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Train surfing

As the demand for Wi-Fi in cafés reaches breaking point, Meghan Lodwick investigates the relatively untapped source for wireless internet connections: public transport.

As crowds thicken over the weekend, cafés are finding it hard to accommodate the needs of their plugged-in customers. A laptop takes up much more space than a plate of eggs with a latte on the side.

The café Wi-Fi backlash began in the United States when coffee house owners started putting tape on electrical outlets, some even went so far as to revamp their shops, replacing seating with standing bars.

Melbourne is on the verge of the same game of outlet hide and seek. Fair enough, after all is the café really the most appropriate place to double up as an office?

Trevor Simmons opened his Melbourne café, Penny Farthing, with Wi-Fi in mind as he saw it to be a good fiscal draw. Yet eight months after opening he says he has ‘had to ask people to put away laptops on the weekend because there just isn’t any space, this isn’t a library.’

The stench of espresso in Penny Farthing reminded me that I wasn’t in the business of borrowing books, but the handful of customers scattered throughout the café staring at their laptops lent a kind of silence that suggested otherwise.

Cafés were one of the first to catapult free Wi-Fi into popularity when a friendly neighbour beamed a wireless signal into an adjoining coffee shop. Ten years later, it’s time for Wi-Fi to find a more suitable setting so it can put the noise back into coffee.

But where else can you be anti-social, kill time and not type in fear of spilling a hot drink over precious technology? Why, public transport of course!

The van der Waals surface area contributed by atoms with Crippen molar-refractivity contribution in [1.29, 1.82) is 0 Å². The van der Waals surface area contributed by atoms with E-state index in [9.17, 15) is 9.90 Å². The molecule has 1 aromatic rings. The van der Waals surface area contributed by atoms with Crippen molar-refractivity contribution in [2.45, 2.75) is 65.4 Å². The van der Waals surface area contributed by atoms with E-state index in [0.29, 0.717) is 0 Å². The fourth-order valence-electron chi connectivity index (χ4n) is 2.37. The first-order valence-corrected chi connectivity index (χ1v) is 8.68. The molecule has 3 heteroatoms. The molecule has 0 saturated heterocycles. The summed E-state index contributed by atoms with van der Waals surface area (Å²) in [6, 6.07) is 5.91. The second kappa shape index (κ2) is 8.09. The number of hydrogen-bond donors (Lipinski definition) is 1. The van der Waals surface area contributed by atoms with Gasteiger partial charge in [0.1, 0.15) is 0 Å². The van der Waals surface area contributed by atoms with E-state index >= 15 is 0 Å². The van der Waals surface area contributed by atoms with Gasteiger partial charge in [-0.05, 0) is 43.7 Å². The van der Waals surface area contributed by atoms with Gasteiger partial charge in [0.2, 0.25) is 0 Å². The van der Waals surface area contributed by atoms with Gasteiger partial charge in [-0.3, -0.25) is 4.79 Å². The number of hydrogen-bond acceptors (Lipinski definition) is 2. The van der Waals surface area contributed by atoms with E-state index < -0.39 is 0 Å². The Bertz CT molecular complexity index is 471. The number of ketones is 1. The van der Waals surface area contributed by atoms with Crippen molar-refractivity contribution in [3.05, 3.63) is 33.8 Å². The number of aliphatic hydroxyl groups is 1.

Since 2006, talk of free Wi-Fi for commuters has led to broken promises and disappointed users. The only hope we have to take back the time wasted commuting are the trials that have been going on since the middle of last year.

In South Australia, there was a six-month trial of one metropolitan bus equipped with all things Wi-Fi, but nothing has evolved from there.

Close to a year on, in February 2010, the Tasmanian Greens decided to roll out an 18-month Wi-Fi bus trial in hopes that they can meet that of ‘Europe’s train system which offers free Wi-Fi for travellers, and is widely recognized as leading the way internationally with over 70,000 ‘hotspots’.

Commercial banking companies like ANZ have also decided to try their clever marketing hand at free Wi-Fi.

Overly adorned throughout Melbourne’s Southern Cross station are banners and kiosks advertising ‘a free Wi-Fi zone’ brought to you by ANZ. It looks like someone threw up blue.

When asked about the new addition, the Metro information centre simply pointed to ‘the yellow building where you can get the best coverage’. They didn’t seem to know that the promotion, which started in June, will only last until the end of this month.

This month, ANZ also launched free access until November for sea-bound commuters travelling the 30 minute journey from Manly to Circular Quay in Sydney. They are setting the foundations because, ANZ announced, ‘the daily commute to and from work is a very natural time for consumers to expect free Wi-Fi services’.

In Europe, free and pay-as-you-go Wi-Fi is available on Virgin trains, Thalys and other public transport providers. In the United States, New York City is moving to wire close to 300 subway stations with free Wi-Fi.

The NSW government is already backing the endeavour between ANZ and the Circular Quay fleet. A little subsidising goes a long way when it comes to getting home on time.

Maybe then you’d have enough time to sit in the café without your laptop. All those hours spent throughout the week waiting and travelling could be put towards productivity instead of stealing space from the founders of free Wi-Fi.

If you see a queue, put it away, but before you do, kindly write a letter to those at Metro and your local council to praise the free trials.

Meghan Lodwick is a Master of Global Communications student at La Trobe University and upstart editor.

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